Researchers have identified another five victims forced into sexual slavery by Japanese troops during WWII in central China’s Hunan Province, bringing the total number of the survivors on the Chinese mainland to 18.

Since May, five “comfort women,” including the oldest victim Liu Nianzhen, 102, were found, according to the Research Center for Comfort Women at Shanghai Normal University and the museum on the site of a “comfort women” station in Liji Lane, Nanjing, capital of east China’s Jiangsu Province.

Liu, born in 1918, was brutally abused by the Japanese army during the war and as a result, became infertile. She still fears the Japanese and is reluctant to let anyone touch her, researchers said. Liu adopted a son from her younger brother, who now takes care of her.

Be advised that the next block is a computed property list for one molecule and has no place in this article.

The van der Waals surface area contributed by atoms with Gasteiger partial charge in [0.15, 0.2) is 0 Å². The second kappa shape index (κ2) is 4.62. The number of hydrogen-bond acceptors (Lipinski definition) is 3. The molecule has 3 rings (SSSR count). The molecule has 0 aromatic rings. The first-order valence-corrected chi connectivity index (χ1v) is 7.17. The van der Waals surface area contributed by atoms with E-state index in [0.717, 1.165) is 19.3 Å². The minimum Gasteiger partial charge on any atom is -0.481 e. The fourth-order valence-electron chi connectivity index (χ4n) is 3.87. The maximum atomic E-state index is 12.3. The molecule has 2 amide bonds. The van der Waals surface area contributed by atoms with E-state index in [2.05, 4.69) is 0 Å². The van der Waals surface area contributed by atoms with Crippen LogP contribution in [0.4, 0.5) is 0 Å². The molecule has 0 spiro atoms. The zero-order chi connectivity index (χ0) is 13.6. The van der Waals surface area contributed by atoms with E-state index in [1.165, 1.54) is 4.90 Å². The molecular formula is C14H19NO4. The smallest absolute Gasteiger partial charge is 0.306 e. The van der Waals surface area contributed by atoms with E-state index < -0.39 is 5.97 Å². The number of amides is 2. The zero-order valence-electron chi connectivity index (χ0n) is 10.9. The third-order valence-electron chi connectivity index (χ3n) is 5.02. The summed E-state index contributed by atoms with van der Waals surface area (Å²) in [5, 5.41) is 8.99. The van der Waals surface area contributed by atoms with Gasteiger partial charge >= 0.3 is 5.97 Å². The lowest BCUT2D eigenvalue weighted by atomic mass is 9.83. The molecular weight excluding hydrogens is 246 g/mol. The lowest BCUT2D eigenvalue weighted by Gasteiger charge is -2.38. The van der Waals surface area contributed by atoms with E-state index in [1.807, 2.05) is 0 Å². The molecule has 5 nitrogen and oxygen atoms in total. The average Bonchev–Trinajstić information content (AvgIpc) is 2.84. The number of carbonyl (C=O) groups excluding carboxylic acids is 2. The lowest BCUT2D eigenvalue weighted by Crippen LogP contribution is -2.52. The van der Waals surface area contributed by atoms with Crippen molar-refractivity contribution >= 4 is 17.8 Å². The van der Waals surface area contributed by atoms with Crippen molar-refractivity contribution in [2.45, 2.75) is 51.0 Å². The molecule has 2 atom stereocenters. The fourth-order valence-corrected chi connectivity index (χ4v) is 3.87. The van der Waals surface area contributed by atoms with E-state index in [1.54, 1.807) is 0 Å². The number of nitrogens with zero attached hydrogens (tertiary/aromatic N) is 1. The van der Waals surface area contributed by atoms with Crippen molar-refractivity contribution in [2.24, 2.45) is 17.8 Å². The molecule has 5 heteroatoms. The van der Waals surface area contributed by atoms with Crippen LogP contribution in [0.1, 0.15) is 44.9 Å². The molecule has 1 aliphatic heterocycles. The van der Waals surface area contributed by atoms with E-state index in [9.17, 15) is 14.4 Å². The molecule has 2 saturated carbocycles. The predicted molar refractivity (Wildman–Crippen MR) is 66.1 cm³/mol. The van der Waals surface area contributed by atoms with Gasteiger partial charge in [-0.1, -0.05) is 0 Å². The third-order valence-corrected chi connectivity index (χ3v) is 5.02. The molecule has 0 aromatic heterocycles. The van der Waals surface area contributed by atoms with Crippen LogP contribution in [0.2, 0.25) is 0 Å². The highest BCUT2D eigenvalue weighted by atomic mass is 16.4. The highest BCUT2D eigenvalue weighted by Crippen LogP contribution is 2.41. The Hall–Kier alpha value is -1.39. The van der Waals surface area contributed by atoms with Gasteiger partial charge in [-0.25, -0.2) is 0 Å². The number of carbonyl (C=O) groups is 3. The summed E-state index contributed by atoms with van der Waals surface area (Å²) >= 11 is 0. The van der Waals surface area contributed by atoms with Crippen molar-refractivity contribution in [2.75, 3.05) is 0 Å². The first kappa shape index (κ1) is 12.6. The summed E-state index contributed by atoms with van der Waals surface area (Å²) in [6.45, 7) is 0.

Based on on-site visits of the once Japanese military garrisons and cross-examinations, the researchers confirmed the victims’ experiences.

Early this month, two 99-year-old “comfort women,” Wei Shaolan and Tang Genzhen, died one after another, arousing public concern over the victims of the wartime sex slavery.

Currently, Chinese researchers and institutions have been racing against time to search for surviving “comfort women.”

Hunan has the largest number of confirmed surviving “comfort women” in China, as the Japanese army captured a large number of local women during the province’s fierce fights against Japanese aggression during the WWII, said Su Zhiliang, director of the research center.

Women forced into sexual slavery by the Imperial Japanese Army before and during WWII were called “comfort women.” Research shows some 400,000 women in Asia were forced to be “comfort women” for the Japanese army during World War II, nearly half of whom were Chinese.


By Xinhua, Global Times